That night, I had just finished my third gin martini at the Armory and was getting quite famished when he called to invite me. At the time, few things sounded better than a bowl of linguine with clams. We sat at the bar, where another friend happened to be working that evening. As a starter, I opted for the evening’s special, a dish of sautéed razor clams with blood sausage.
When the special appetizer arrived, the first thing apparent is that the clams are littlenecks, not razors. This renders my order a bit redundant given my entrée, but whatever — I have no problem eating a lot of clams. The more glaring problem was that there seemed to be no blood sausage in the dish either, which the bartender confirms when he notices me pushing things around in the bowl. He acknowledges that there must be a mistake, and takes it back to the kitchen, only to return with the same bowl two minutes later, with a message from the chef that the sausage “dissolves in the sauce.”
I understand that the texture of blood sausage has the potential to crumble and fall apart, but last I checked it isn’t supposed to “dissolve.” I’m annoyed, but let it roll because the linguine was what I was really looking forward to anyway.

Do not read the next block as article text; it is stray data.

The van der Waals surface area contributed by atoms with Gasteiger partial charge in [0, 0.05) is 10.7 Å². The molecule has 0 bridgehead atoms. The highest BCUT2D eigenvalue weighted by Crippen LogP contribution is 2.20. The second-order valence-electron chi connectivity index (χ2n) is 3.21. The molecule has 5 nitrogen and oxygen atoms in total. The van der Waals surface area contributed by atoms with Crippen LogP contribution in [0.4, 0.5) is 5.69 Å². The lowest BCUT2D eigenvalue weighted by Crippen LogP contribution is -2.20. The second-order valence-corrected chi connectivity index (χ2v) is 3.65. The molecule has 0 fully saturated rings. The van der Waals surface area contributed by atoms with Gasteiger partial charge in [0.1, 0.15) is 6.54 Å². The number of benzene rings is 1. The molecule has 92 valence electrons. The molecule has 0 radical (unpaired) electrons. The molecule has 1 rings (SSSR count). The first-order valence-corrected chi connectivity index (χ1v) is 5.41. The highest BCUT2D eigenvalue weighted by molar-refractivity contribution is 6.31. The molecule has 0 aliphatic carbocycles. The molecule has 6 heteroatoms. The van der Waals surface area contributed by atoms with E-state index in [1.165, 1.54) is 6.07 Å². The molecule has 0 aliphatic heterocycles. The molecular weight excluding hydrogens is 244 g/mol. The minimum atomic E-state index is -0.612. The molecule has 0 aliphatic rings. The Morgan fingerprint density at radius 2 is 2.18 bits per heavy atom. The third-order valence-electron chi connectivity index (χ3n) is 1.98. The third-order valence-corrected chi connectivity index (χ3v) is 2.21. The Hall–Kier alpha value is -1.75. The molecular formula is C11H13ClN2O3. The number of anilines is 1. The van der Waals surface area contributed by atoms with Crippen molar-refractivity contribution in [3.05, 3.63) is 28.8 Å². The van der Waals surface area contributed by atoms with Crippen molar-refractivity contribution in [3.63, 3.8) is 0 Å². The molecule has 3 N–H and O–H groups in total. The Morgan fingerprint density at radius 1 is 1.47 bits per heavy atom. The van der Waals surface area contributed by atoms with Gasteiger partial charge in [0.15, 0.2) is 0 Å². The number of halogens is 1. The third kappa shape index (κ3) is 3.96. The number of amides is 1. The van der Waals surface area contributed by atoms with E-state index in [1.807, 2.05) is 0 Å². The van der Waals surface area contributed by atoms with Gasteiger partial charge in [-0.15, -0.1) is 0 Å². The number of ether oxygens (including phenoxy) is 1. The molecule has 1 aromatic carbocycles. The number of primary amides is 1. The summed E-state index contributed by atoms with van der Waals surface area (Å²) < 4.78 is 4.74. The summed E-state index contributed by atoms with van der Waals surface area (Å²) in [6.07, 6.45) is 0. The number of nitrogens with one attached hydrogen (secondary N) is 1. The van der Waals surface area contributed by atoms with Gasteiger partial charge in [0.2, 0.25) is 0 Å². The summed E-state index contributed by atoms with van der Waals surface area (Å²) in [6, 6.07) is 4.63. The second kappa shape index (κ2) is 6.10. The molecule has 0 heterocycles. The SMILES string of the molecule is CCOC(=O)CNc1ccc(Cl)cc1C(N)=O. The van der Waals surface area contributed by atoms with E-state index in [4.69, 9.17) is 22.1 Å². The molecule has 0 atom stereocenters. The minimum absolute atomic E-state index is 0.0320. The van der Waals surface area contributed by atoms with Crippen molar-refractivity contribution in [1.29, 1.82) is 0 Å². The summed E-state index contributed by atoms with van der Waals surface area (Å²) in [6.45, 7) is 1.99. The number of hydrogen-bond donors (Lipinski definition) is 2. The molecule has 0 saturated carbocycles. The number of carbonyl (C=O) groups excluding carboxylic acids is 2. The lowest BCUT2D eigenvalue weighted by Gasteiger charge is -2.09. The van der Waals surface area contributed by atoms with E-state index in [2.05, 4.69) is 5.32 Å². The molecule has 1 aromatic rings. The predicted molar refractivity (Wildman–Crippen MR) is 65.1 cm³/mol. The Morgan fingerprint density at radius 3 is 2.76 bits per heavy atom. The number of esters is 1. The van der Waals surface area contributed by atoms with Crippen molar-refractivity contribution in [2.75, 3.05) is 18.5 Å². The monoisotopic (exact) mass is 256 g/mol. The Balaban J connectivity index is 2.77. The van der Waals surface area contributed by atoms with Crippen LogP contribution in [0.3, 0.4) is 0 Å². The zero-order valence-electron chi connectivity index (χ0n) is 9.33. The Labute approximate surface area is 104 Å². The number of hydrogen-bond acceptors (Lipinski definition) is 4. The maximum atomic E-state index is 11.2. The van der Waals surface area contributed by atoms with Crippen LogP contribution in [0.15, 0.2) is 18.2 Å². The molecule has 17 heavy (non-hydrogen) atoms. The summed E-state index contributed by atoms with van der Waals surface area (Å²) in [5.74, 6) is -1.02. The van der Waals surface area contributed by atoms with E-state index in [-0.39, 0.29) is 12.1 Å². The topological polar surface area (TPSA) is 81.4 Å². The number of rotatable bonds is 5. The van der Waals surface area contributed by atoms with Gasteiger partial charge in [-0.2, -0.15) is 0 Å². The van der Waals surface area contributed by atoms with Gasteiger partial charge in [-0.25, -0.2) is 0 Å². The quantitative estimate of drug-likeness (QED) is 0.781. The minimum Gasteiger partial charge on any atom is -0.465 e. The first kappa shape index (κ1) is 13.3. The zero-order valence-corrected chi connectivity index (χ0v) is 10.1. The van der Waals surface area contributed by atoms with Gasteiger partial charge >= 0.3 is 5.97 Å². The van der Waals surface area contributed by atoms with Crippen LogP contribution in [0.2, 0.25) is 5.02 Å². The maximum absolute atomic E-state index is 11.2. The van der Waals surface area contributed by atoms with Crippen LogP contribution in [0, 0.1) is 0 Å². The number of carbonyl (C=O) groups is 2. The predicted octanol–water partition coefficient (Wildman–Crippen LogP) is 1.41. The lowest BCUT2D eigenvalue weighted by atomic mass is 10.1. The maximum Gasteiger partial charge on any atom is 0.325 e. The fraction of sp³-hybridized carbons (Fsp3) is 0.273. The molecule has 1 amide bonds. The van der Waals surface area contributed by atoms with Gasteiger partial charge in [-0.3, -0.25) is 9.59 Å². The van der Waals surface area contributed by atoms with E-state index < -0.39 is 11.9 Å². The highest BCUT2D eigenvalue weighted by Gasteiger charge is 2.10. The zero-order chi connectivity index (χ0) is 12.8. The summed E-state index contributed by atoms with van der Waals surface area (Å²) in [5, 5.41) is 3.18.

The pasta is placed in front of me, in the “pan it was cooked in (which I have never understood the appeal of, but whatever … no worries).” It looks a bit soupier than it should be, but the genuine hitch is the solid teaspoon of grit I ingest over the next few bites. I’m pissed off now, but don’t want to make a scene, so I order another martini and vow to never return.
Recently, while experiencing another craving for linguine with clams, I thought that a trip back into Street & Co. might finally be in order. I choose a Sunday evening, showing up at 5 p.m. — which I know is annoying but also know they fill up very fast — and take a seat at the bar to await the opening of the kitchen.
In the meantime, I observe the polished staff deftly field irritating questions from patrons, making them feel right at home. They actually serve quite a few raw oysters in the period between 5-5:30, with the varieties on the chalkboard shifting before the kitchen officially even opens. I do like the ambience here, as it reminds me of old Portland — and is very cozy.
I already have a much better feeling about this time around before my pasta even arrives, and when it does it already looks and smells far better than when I had it last. I let the pasta hang out and cool down, during which it binds to the sauce, while removing each plump clam from its shell to mix in. The first bite is delicious, seasoned well, and redolent with a liberal amount of garlic. At first I’m cautious with the clams, but after a few bites I am working my way to the bottom of the pan with reckless and happy abandon. The superlative, chewy bread is perfect for soaking up the goodness as well. This is a damn good plate (or I suppose it’s a pan — I still don’t get it) of linguini with clams and white sauce, definitely worth the return visit.
Now that my gastronomic homage to Rob Gordon in High Fidelity has been a success — mostly because holding a grudge is exhausting and a complete waste of energy — I now feel like I can move on. Who else can I revisit?